***Please excuse the errors and block formatting. This is a sneak peek and has not been fully edited or formatted.
Chapter 4: Derek and Welcome to the Jungle
The jungle canopy was thick, only allowing sporadic sunlight to filter through. Derek followed a small game trail, hoping to find an abandoned home, secluded from the psychopaths who occupied the island prison. The jungle smelled sweet and rotten at the same time, the humidity thick and stifling. It was slow going as Derek ducked under thick vines and stepped over fallen logs and limbs.
A twig snapped, stopping Derek in his tracks. Birds chirped and sang. Tiny creatures scurried on the leaf litter. He slapped his neck, killing a mosquito gorging on his blood. Then he heard the rustling of branches. Something or someone large moved down the trail. Then footsteps. Heavy footsteps. Coming from both directions on the game trail. Derek stepped off the trail, looking for a place to hide, but it was too late.
Shouting in Spanish pierced the air. Birds flew from their perches. Derek ran through the thick jungle, dodging tree roots, vines, and branches, not seeing more than ten feet in front of him. More footfalls were behind him, crashing through the jungle. More shouting in Spanish.
Derek increased his speed, his adrenaline pumping. He glanced
back for a split-second. That’s when he crashed through the jungle edge, the
sun suddenly bright overhead, Derek’s momentum carrying him into a fast-moving
river. He was turned and flipped in the whitewater as he was carried
downstream. Derek gasped for breath, whenever his head popped above the water.
He was twisted and turned again, his head crashing into a rock. Everything went
Chapter 5: Jacob and Smugglers and Con Men
“What did you expect? They’re smugglers and con men,” Jacob said, standing in their bunker bedroom.
“I expected you to make sure they did their job,” Rebecca said. “You’re skeptical about everything, but you were perfectly happy to believe their bullshit because you don’t give a shit about Derek.”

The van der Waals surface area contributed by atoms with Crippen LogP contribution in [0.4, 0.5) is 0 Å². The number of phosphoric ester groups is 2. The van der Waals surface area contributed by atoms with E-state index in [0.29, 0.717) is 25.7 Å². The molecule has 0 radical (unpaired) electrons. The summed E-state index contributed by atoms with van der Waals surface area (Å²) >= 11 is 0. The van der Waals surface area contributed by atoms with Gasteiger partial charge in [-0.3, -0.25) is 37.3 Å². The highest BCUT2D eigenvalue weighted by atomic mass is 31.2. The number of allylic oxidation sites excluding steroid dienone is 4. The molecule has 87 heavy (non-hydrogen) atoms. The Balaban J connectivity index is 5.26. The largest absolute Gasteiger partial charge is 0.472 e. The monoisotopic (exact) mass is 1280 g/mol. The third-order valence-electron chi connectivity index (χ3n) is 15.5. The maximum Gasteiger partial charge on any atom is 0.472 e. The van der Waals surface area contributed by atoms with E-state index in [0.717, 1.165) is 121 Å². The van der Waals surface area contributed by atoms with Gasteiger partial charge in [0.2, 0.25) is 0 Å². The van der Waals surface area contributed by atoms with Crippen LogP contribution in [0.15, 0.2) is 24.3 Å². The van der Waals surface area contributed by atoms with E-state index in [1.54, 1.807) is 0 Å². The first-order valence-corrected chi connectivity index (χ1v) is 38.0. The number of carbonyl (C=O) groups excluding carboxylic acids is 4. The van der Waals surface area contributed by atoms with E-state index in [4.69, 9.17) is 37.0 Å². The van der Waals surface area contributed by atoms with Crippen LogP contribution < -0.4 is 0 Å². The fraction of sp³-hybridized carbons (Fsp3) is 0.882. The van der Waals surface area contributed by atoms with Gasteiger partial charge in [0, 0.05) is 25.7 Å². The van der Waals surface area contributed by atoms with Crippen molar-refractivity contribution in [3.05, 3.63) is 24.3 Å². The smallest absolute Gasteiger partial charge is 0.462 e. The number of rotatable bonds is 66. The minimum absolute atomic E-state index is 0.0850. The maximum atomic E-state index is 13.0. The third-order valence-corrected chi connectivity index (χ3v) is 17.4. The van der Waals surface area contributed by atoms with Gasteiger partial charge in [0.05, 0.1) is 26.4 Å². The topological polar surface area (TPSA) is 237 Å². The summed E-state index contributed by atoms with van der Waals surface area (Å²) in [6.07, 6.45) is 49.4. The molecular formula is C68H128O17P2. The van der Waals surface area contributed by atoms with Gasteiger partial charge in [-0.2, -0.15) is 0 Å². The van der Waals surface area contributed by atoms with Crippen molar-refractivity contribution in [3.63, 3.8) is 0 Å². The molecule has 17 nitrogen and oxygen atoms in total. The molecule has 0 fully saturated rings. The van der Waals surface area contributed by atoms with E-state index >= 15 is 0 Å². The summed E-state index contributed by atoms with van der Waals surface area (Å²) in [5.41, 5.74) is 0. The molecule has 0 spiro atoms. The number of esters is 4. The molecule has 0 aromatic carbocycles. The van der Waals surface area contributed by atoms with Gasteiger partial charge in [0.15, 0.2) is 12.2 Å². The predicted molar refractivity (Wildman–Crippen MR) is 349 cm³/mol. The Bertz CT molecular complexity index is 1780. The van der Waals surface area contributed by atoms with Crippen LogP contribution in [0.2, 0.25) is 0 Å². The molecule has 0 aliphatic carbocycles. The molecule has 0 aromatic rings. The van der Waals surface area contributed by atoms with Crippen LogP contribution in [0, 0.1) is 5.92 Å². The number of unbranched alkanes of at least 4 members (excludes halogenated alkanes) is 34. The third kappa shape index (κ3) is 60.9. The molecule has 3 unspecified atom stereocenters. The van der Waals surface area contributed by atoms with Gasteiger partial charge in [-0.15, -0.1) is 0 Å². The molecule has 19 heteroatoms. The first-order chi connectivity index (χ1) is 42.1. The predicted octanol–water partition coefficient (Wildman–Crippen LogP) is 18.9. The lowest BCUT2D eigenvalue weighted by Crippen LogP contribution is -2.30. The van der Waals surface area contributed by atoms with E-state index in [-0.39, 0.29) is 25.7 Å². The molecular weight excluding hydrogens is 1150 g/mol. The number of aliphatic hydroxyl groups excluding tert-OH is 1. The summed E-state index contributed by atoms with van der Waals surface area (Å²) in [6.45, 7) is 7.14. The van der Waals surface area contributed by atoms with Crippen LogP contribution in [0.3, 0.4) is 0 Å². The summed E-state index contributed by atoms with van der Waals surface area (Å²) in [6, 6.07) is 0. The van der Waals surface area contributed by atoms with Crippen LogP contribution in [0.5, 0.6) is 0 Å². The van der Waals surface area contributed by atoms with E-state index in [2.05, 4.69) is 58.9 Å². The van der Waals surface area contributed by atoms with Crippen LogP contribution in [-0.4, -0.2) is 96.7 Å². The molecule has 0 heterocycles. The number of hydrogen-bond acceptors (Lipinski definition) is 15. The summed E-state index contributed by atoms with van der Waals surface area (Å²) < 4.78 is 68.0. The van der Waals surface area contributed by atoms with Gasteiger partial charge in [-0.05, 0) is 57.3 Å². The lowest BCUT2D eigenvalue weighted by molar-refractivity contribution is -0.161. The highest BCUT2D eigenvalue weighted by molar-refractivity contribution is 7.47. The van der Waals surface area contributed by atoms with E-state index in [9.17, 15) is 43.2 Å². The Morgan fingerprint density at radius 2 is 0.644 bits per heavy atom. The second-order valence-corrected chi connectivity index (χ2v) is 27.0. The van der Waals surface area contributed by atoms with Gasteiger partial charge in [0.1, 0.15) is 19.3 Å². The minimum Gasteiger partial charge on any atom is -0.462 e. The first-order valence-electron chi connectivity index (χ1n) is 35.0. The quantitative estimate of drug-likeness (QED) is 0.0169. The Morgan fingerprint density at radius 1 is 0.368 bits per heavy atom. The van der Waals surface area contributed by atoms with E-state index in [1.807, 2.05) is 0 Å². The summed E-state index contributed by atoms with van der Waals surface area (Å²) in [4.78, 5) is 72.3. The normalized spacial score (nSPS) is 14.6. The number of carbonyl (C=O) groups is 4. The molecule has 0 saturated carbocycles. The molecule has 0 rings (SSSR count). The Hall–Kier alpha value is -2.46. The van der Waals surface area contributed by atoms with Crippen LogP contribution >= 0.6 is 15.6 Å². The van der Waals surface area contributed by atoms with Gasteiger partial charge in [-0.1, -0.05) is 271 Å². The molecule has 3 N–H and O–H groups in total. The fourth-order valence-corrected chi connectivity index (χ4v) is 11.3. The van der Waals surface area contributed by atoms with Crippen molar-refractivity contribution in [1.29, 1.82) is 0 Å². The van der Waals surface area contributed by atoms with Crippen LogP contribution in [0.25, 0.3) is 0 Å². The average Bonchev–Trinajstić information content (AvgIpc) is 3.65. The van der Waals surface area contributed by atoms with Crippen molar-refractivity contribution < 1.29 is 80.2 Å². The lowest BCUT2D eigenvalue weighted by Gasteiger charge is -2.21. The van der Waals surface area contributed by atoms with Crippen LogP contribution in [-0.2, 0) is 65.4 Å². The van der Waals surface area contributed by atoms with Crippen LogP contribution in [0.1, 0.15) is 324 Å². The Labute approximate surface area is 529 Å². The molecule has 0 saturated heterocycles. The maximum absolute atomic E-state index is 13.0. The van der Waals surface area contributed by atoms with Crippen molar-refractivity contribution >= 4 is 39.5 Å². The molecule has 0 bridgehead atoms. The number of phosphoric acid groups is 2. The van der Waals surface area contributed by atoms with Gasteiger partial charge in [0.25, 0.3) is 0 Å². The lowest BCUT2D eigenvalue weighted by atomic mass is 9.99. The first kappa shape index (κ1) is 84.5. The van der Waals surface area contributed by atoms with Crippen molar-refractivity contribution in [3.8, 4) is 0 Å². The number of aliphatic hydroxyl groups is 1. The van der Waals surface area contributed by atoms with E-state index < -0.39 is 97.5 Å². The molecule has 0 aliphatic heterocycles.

Jacob threw up his hands in frustration. “Of course I don’t give a shit about Derek! He’s your ex-husband. Why should I care?”
“Because I care. Because Lindsey cares. Or are you too damn selfish to see past your own insecurities?”
“Insecurities?” Jacob sneered at his wife. “This doesn’t have anything to do with insecurities. This has to do with time and money. We’re wasting valuable time and money on him. Time and money that I’m not devoting to you and Lindsey and Ethan and David.”
Rebecca spoke softer now. “What kind of example are we setting if we don’t help him?”
Jacob blew out a heavy breath. “What do you want me to do?”
“Summer knows how to rescue him. I want you to sit down with Summer and hear her out. Then I want you to work with Cesar to come up with a plan.”
Jacob drew back, his forehead creased. “He lied. You still want to work with him?”
“He’s the only person I know with a base close to Puerto Rico and a submarine. What other choice do we have?” She held out her hands.
“I don’t know.”
“You’re one of the most powerful men in the world. I’m sure you
can keep him honest. Be the hero, Jacob. For me.” Rebecca placed her hand over
Chapter 6: Summer and the Real Rescue
“I assure you, Mrs. Roth, the video is no fake,” Cesar said. “It’s possible that the facial recognition software falsely identified the person as Derek. It’s also possible that Derek is, in fact, the man in the video.”
Summer, Cesar, the Roths, and the two mercenaries sat at a round table in Cesar’s office.
Rebeca narrowed her eyes at Cesar. “Based on Summer’s eyewitness account, I think we should assume that it was a false identification.”
“As you wish, Mrs. Roth,” Cesar replied.
“We have the only person ever to escape from the island right here.” Rebecca gestured to Summer. “This is a huge advantage. She knows where Derek is and how to rescue him.”
“We’re listening,” Jacob said, eyeing Summer.
“When there’s a hurricane, the naval blockade moves out until the weather clears,” Summer said. “When this happens, you can pilot a submarine to the island, rescue Derek, and make it back before the blockade returns. You can’t use boats or planes because they’ll be caught on satellite and destroyed by the drones. After a hurricane, the drones return much faster than the blockade.”
“We’re already aware of this fact, and I’m afraid it’s not that simple,” Cesar said. “You’re assuming Derek is exactly where you think he’ll be. You’re assuming that it won’t take long to locate him. Even if he’s alive, he’s probably moved on from San Juan. Your group is dead. Why would he stay where gangs are hunting him? If I were him, I’d hide in the jungle.”
Rebecca surveyed the group, her expression serious as cancer. “Then we go and find him.”